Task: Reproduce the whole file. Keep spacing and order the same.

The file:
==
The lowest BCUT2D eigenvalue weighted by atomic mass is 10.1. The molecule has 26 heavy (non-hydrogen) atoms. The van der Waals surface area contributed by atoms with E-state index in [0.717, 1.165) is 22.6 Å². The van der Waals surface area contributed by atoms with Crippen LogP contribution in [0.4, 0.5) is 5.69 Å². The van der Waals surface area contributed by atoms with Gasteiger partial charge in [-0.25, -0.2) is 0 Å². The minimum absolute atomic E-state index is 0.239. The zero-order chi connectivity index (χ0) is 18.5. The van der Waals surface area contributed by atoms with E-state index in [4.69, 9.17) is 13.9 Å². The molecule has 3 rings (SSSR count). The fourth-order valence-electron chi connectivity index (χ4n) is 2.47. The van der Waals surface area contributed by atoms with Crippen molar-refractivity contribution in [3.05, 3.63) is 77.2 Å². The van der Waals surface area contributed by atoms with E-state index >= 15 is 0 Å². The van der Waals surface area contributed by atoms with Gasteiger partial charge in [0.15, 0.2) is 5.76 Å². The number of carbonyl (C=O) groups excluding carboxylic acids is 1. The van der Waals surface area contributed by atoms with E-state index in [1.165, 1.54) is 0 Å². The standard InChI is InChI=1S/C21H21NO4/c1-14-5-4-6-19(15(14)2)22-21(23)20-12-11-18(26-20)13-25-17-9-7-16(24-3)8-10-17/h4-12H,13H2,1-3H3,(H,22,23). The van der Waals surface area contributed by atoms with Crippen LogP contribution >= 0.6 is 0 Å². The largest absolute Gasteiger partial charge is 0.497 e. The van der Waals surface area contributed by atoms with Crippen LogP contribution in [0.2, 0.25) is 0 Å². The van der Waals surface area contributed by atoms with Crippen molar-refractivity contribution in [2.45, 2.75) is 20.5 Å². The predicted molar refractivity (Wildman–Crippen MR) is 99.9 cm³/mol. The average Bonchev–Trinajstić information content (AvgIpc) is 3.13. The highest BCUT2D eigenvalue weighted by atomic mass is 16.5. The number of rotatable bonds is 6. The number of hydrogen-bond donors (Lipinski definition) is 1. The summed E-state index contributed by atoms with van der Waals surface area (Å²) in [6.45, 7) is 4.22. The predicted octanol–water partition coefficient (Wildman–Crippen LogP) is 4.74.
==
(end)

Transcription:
The lowest BCUT2D eigenvalue weighted by atomic mass is 10.1. The molecule has 26 heavy (non-hydrogen) atoms. The van der Waals surface area contributed by atoms with E-state index in [0.717, 1.165) is 22.6 Å². The van der Waals surface area contributed by atoms with Crippen LogP contribution in [0.4, 0.5) is 5.69 Å². The van der Waals surface area contributed by atoms with Gasteiger partial charge in [-0.25, -0.2) is 0 Å². The minimum absolute atomic E-state index is 0.239. The zero-order chi connectivity index (χ0) is 18.5. The van der Waals surface area contributed by atoms with E-state index in [4.69, 9.17) is 13.9 Å². The molecule has 3 rings (SSSR count). The fourth-order valence-electron chi connectivity index (χ4n) is 2.47. The van der Waals surface area contributed by atoms with Crippen molar-refractivity contribution in [3.05, 3.63) is 77.2 Å². The van der Waals surface area contributed by atoms with E-state index >= 15 is 0 Å². The van der Waals surface area contributed by atoms with Gasteiger partial charge in [0.15, 0.2) is 5.76 Å². The number of carbonyl (C=O) groups excluding carboxylic acids is 1. The van der Waals surface area contributed by atoms with E-state index in [1.165, 1.54) is 0 Å². The standard InChI is InChI=1S/C21H21NO4/c1-14-5-4-6-19(15(14)2)22-21(23)20-12-11-18(26-20)13-25-17-9-7-16(24-3)8-10-17/h4-12H,13H2,1-3H3,(H,22,23). The van der Waals surface area contributed by atoms with Crippen LogP contribution >= 0.6 is 0 Å². The largest absolute Gasteiger partial charge is 0.497 e. The van der Waals surface area contributed by atoms with Crippen LogP contribution in [0.2, 0.25) is 0 Å². The van der Waals surface area contributed by atoms with Crippen molar-refractivity contribution in [2.45, 2.75) is 20.5 Å². The predicted molar refractivity (Wildman–Crippen MR) is 99.9 cm³/mol. The average Bonchev–Trinajstić information content (AvgIpc) is 3.13. The highest BCUT2D eigenvalue weighted by atomic mass is 16.5. The number of rotatable bonds is 6. The number of hydrogen-bond donors (Lipinski definition) is 1. The summed E-state index contributed by atoms with van der Waals surface area (Å²) in [6.45, 7) is 4.22. The predicted octanol–water partition coefficient (Wildman–Crippen LogP) is 4.74.